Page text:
If it is desired to only heat a limited quantity of water, then the heater will be disposed in position A. Now, because of the fact that the heater only extends the circumference of the tank, there will be freedom for the contents when cycles of heating circulation are set up, as indicated at B. In other words, these cycles of heating movement will be'frec to com lete revolutions of movement toward and away from that area of the tank which is subjected to about a portion of heat. This would not be true if the heater sides of the rivet seams, an electric heater extended completely about the tank as in interposed between said band and tank at a that case the path of circulation of the heatpoint remote from said rivet seams, means ed water would be annularly upwardly and spanning said seain and coupling said ter- 5 then axially downwardly and the radial flow minal ends to tightly grip the band and 70 from the annular upward moving body of heater against the tank, and means for water toward the center of the tank would changing the length of said band for tanks collide in such opposing relation as to rather of different diameter to permit of disposing restrict than promote free cycles of movesaid terminal ends on opposite sides of said ment- This is especially important in view seam irrespective of the size of tank, sub- 75 of the fact that it has been determined by stantially as described. experiment that a suiiicient amount of heat 3. A heater for a rivet seamed Water tank can he applied by a segmental heater. Furcomprising in combination, a band having thermore, when the heater is disposed in poterminal ends adapted to be disposed on opsition A, that portion of the contents below posite sides of the rivet seam, an electric 80 line C- will not be heated until after that p01' heater of suflicient length to engage the petion above line C has been he e o a very riphery of the tank throughout a portion of high temperature. Position D would result the circumference thereof, said heater being in raising the temperature of a greater volinterposed between said band and tank and v ume of the contents, as indicated by do t being circumferentially adjustable along 85 line circulation E. said band, and means spanning said rivet Assuming that the heater had been located seams for connection with said terminal ends at osition F for a considerable time, then to tighten the band and hold said heater sediment accumulations might form as indii t, id t k i r ti e f th i mcated at G, on the interior of the tank abreast, ferential osition of the heater with respect 90 of the location of the :heater- I would to said band, substantially as described. merely be necessary to circumferentially 4. An electric heater for water tanks comjust the heater t0 POSltlOll H In OI dBI' 110i. rising combination, a, segmental heater only t0 f1'% such sediment accumulations but adapted fer engagement with a, portion of also increase efliciency of the heater y the circumference of the tank, and a band 95 taining heat transmission through an unolr ir lin th tank and having ou ling structed portion of the tank and allowmg means for tightening the band about the tank the s im G to P P and said heater, and said band having a det i desirable to locate the coupling vice for adjusting its length located opponection abreast of the rivet seam, as shown it id li an b t tiall as do- 100 in Fig. 1, but in the event that the tank was -fl d,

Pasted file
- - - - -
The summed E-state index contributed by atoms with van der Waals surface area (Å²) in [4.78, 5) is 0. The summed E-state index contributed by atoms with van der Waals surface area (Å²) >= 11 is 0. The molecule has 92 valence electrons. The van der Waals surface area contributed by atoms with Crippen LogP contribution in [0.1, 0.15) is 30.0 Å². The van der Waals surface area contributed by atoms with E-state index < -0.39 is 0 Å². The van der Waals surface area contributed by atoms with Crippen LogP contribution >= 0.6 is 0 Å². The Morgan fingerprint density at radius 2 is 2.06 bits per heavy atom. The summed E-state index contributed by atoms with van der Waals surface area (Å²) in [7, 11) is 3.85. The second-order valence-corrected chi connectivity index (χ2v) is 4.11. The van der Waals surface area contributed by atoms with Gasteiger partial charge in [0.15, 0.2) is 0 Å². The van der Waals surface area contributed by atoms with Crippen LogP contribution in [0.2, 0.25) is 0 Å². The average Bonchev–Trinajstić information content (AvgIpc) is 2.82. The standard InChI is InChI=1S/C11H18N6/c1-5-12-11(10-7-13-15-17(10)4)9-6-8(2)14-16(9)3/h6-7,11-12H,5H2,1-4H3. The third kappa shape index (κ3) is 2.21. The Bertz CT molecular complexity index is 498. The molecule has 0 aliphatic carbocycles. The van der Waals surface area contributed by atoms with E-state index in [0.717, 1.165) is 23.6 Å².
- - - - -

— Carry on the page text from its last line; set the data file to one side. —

in a Corner and the Seam Portion was 11184? 5. A1i electric heater for water tanks comcessible, the coupling connection could be prising in combination, aheater adapted for made at an accessible point of the tanks engagement with a portion of the circum- 40 circumference and the segmental heater ference of the tank, and a band formed in 106 could be disposed far enough from the rivet two sections for encircling the heater and seam so that the latter would not hold the tank, said sections having a tongue and slot heater out of contact with the tank, thi adjustable terminals for adjustingthe length vantage being the direct result of a segmenf th b d, d id Sectlons h i couptal heater over an annular heater. ling terminals adapted to be united to 110 It is believed that he advantag and utiltighten the band about the tank, substanity of my invention will be clearly underti ll as d ib d, stood from the foregoing description and 6. As a means for heating water in a tank, while I have herein shown and descri ed a sectoral electric heater adapted to engage one specific form of my invention, I do not the periphery of the tank throughout a por- 115 wish to be limited thereto except for such tion of its circumference, a band engaging limitation as the claims may import. said heater throughout its length and em- I claim: bracing the tank to support the heater on the 1. A heater fora cylindrical water tank tank, and clip means slidably connecting '55 comprising an electric heater of suflicient said heater with said band, substantially as 120 length to engage the periphery of the tank described.